And SCO can't sell off any assets or merge or set up subsidiaries or settle any litigation without first consulting York. York gets to look at their books. It has placed restrictions on what SCO can do with stock and what it can buy in the way of assets. SCO has to tell York what is going on in the litigation, and York gets to see pretty much whatever SCO has. And significantly, if SCO files a reorganization plan that York hasn't consented to, it's a default on the agreement. York says any reorganization plan must say that York gets paid back in full before anyone else. That's on page 41. And if there is a trustee appointed to take over for SCO management in the bankruptcy, that constitutes a default also. And get a load of this term.

---
Userfriendly on WGA server outage:
When you're chained to an oar you don't think you should go down when the galley sinks ?

[ Reply to This | # ]

Maureen O'Gara is at it again
Authored by: gvc on Sunday, November 18 2007 @ 10:02 AM EST
http://www . sys-con . com/read/457496.htm

"Novell Drops $100m Claim Against SCO"

[ Reply to This | # ]

  • Not new - Authored by: Steve Martin on Sunday, November 18 2007 @ 10:30 AM EST
    • Not new - Authored by: gvc on Sunday, November 18 2007 @ 10:43 AM EST
      • Not new - Authored by: Anonymous on Sunday, November 18 2007 @ 03:21 PM EST
        • Not new - Authored by: Steve Martin on Sunday, November 18 2007 @ 10:34 PM EST
          • Not new - Authored by: PJ on Sunday, November 18 2007 @ 11:55 PM EST
            • Not new - Authored by: gvc on Monday, November 19 2007 @ 03:58 PM EST
Hang on...
Authored by: Anonymous on Sunday, November 18 2007 @ 10:03 AM EST
So, York is smart enough to cover their backs against pretty much every trick in
the book (ie. they acknowledge that they are dealing with a bunch of crooks),
but they're not smart enough to realise that SCO is never going to win a penny
in court. How does that work?

[ Reply to This | # ]

Un-stay! Un-stay
Authored by: mexaly on Sunday, November 18 2007 @ 10:36 AM EST
If the BK judge doesn't like the fetid reek of the super duper, he could just
bring the motion to un-Stay The Honorable Judge Kimball out before December 5th.
Say, perhaps on November 20th.

I sure hope the BK judge doesn't like the fetid reek of super duper. I hope the
trustee doesn't either.

This will be the real test of the honorability of the Delaware court.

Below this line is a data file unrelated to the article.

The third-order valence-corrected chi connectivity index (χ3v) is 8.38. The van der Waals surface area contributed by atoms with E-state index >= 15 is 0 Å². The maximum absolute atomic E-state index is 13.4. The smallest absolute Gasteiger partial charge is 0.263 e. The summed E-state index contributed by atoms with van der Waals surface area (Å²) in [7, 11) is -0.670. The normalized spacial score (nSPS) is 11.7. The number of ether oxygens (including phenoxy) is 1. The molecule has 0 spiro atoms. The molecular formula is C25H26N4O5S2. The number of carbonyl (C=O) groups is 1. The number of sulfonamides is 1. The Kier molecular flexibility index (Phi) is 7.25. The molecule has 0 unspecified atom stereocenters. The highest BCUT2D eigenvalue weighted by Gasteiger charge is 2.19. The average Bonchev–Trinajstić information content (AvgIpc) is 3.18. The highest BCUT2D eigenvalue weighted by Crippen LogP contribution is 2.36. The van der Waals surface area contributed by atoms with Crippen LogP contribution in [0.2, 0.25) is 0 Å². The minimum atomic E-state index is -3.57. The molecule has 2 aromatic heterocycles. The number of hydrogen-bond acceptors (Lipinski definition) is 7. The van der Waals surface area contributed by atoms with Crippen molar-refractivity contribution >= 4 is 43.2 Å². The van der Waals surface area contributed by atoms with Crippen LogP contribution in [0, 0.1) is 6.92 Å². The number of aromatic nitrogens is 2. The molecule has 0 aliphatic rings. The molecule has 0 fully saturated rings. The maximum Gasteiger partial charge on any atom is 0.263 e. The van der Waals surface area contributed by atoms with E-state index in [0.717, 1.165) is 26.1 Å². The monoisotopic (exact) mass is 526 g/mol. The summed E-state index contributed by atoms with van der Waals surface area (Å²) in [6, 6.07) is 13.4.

---
My thanks go out to PJ and the legal experts that make Groklaw great.

[ Reply to This | # ]

Correction: Yarro owns 26%
Authored by: Anonymous on Sunday, November 18 2007 @ 11:13 AM EST
PJ: "Doesn't Ralph Yarro have more than 50%?"

Yarro owns 5,531,855 shares, 127,500 options for a total "diluted" basis holding of 5,659,355 .

As of the last 10-Q there were about 21,372,000 shares outstanding. This means Yarro's ownership is 26.4.%. Ownership of shares by other insiders is small. 4 board members own ZERO shares outright (they do have options): Leeman, Millington, Campbell and Young. Tibbits owns 3708 shares outright (he has options on 232,082). McBride owns 33,021, but has options on 730,000.

Yarro and the board does control a "poison pill" provision created in September 2004, that would inflate their shares in the event of a hostile takeover. I do not know whether the poison pill is effective post-bankruptcy.

For everyones benefit. I have uploaded to google spreadsheet a institutional ownership list by quarters going back to 2002. I know of no other synoptic listing of ownership than this one that I have maintained.

Posted by Stats_for_all. Anyone using or reviewing this comment, Please respond to this thread, so I know my work is usable by Groklaws many readers. I have recently experienced difficulty with invisibility of my comments. I do not know why I have been rendered invisible.

[ Reply to This | # ]

SCO Middleman
Authored by: red floyd on Sunday, November 18 2007 @ 11:41 AM EST
"I gather Novell is the last entity that will let SCO play middleman with
other people's money."

That's rather unfair to Novell. At the time of the APA, SCO was oldSCO, Santa
Cruz, a respectable, if stodgy, Unix company.

I doubt that anyone could have predicted the SCOundrels.

---
I am not merely a "consumer" or a "taxpayer". I am a *CITIZEN* of the United
States of America.

[ Reply to This | # ]

This is a desperate attempt to keep the litigation alive
Authored by: Anonymous on Sunday, November 18 2007 @ 11:42 AM EST
The SCOx war camp must keep litigating.